Anyone who’s ever tried to learn a foreign language can attest to the fact that it’s a difficult undertaking, but imagine for a moment the Herculean task that befalls American schoolchildren who don’t speak English.
As their teachers explain the concept behind dividing numbers or the conflicting ideologies that sparked the Civil War, English learners might understand some of the key words—but only after translating them internally, a process that takes time and slows the cogs of understanding. By the time they’ve decoded what the teacher just said, they’re hit with another sentence to translate, leaving them without a moment’s pause to reflect on the actual importance of the information. Instead of sinking in, facts tend to skim off the surface and vanish into the ether.
It’s a common scenario in classrooms across San Luis Obispo Coastal Unified School District, where one out of seven students is categorized as an English Learner (EL). It takes ample resources and a lot of time to overcome the language barrier and attempt to meet these students’ needs, but budget cuts enacted in May have reduced program expenditures across the district, including a 13.8 percent, $450,000 trim from the EL program’s budget.
Defending the decision, Superintendent Eric Prater said the district will save the money by restructuring the program’s entire education delivery model, not by reducing services. Prater said the changes were long overdue, and the state’s poor fiscal health merely forced his hand.
“It’s a misunderstanding to say we’re supporting EL less,” Prater said. “What we’re doing is shifting focus on where they receive their learning.”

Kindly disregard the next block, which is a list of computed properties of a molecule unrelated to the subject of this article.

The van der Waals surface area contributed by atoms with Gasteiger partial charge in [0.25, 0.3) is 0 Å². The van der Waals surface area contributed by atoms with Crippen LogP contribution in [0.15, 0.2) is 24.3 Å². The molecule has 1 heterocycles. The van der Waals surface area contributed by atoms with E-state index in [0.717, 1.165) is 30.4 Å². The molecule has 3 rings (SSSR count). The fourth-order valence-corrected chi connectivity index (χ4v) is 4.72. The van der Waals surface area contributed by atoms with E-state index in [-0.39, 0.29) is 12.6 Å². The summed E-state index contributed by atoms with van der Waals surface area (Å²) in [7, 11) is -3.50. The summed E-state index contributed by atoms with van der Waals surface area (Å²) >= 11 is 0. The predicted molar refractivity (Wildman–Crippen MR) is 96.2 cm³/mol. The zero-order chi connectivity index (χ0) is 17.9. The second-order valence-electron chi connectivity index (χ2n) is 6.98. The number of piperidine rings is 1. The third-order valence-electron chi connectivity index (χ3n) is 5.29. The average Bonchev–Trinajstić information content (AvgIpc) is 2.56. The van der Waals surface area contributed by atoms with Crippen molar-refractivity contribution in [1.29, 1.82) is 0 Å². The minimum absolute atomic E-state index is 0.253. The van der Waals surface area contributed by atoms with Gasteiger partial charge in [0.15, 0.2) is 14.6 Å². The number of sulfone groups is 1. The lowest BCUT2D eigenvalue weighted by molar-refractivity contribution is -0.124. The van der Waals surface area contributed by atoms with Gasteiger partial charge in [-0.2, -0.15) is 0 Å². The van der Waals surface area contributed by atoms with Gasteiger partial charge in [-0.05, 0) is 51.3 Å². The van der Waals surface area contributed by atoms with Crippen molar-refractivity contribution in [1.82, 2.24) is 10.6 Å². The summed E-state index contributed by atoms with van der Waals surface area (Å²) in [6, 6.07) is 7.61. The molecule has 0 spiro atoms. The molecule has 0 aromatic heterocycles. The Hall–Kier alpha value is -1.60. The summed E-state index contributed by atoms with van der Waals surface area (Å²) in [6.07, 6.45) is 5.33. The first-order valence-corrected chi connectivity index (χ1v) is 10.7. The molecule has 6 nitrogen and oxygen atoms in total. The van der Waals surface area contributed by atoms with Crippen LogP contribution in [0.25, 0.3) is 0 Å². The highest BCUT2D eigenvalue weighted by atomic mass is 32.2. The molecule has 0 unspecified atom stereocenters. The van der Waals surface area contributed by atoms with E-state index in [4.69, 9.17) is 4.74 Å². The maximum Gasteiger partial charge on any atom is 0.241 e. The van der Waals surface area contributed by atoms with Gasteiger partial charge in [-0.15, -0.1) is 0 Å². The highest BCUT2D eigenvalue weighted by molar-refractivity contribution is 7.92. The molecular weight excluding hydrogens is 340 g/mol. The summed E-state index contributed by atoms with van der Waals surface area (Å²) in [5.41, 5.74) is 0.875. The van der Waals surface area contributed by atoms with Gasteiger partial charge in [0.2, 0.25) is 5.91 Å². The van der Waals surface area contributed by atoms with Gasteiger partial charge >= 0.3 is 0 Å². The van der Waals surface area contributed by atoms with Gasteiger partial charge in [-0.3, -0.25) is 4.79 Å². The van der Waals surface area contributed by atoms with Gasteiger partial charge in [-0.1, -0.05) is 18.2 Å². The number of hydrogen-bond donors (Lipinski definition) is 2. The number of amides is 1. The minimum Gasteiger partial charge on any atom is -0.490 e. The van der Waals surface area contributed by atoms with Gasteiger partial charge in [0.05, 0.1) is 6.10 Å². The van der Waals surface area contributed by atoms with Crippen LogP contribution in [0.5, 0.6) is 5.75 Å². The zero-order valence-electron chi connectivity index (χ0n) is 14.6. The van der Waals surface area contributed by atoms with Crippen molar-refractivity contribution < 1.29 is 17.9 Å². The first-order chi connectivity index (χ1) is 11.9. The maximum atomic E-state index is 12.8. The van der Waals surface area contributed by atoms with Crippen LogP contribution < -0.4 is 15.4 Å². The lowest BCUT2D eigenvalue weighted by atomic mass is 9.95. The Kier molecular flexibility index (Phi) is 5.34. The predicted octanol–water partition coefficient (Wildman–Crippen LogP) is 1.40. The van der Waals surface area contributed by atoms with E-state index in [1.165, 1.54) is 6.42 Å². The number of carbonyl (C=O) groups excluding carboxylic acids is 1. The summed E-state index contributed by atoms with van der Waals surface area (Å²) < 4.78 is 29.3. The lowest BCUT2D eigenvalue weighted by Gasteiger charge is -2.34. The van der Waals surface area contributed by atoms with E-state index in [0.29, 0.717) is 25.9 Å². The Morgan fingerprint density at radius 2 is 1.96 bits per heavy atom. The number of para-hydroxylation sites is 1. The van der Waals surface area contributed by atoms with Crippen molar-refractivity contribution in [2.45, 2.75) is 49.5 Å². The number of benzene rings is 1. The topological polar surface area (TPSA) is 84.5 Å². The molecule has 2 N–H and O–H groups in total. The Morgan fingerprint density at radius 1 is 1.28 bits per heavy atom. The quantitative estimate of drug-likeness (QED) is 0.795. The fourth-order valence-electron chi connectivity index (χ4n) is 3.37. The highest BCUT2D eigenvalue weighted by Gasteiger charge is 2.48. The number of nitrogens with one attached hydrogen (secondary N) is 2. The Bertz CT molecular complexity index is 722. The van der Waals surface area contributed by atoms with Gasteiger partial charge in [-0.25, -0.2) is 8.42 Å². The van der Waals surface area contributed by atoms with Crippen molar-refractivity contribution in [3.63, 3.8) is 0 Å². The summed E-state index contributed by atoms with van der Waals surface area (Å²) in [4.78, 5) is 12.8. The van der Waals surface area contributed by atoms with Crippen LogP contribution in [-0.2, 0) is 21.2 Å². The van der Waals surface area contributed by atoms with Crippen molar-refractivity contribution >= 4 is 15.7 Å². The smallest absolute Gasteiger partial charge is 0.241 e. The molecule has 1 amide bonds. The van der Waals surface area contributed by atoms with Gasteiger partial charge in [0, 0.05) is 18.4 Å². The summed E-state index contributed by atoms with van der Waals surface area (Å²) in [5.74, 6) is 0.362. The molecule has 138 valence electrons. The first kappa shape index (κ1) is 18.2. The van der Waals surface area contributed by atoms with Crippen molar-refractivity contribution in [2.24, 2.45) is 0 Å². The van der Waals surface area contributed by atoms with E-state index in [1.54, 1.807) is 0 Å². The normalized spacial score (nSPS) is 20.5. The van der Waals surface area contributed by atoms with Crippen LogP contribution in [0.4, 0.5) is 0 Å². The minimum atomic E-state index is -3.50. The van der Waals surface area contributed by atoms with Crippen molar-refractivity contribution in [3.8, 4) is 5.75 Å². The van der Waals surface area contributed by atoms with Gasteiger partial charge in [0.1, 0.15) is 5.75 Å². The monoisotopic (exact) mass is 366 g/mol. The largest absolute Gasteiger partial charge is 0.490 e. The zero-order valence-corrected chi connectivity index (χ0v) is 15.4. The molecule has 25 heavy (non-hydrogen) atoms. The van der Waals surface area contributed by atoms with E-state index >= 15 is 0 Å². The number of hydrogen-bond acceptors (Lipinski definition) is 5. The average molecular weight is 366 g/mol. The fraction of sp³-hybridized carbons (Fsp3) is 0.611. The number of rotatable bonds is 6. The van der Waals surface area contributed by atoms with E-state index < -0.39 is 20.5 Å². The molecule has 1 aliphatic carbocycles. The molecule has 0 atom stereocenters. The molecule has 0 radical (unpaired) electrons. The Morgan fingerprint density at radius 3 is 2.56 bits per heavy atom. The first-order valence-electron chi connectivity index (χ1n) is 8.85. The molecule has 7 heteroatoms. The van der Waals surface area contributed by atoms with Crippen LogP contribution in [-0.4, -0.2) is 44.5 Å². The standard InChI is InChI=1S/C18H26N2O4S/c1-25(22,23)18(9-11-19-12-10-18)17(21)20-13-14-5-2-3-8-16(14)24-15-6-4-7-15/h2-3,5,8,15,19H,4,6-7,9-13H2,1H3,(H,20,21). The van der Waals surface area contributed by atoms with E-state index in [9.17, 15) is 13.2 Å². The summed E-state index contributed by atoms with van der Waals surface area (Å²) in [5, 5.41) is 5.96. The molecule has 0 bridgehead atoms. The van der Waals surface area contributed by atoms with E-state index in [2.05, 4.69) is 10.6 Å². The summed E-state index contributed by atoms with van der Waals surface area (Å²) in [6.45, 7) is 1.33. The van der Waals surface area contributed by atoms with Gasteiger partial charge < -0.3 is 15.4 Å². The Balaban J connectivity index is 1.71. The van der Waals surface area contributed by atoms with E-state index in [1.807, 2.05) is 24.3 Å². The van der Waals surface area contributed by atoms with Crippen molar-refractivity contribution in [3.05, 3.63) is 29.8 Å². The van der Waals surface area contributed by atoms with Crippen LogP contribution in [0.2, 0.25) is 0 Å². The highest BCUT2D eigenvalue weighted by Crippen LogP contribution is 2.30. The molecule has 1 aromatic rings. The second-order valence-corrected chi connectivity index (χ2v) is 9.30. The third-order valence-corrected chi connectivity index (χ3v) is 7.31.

In the past, EL students would frequently leave their regular classroom to meet with specialists, faculty certified to teach foreign-born children the basics of English. Many of the specialists are bilingual, but their ability to speak Spanish isn’t a requirement because EL students come from all over the world, not just south of the border.
The specialists administer yearly California English Language Development Tests (CELDT) to every student to assess the individual level of fluency. Students in levels 1 and 2 spend most, if not all, of their school time with the specialists. After a year, they’re streamlined into the regular classroom. Level 3 students are conversationally fluent, and at levels 4 and 5, they can read and write but still need help to keep up academically. According to Prater, taking EL students out of the class for basic English support at later CELDT levels actually hurts their academic prospects, because they have to miss more advanced lectures.
“Part of the problem is that we have had the resources for specialists,” Prater told New Times. “But I don’t believe that EL specialists are the route to the success these students deserve.”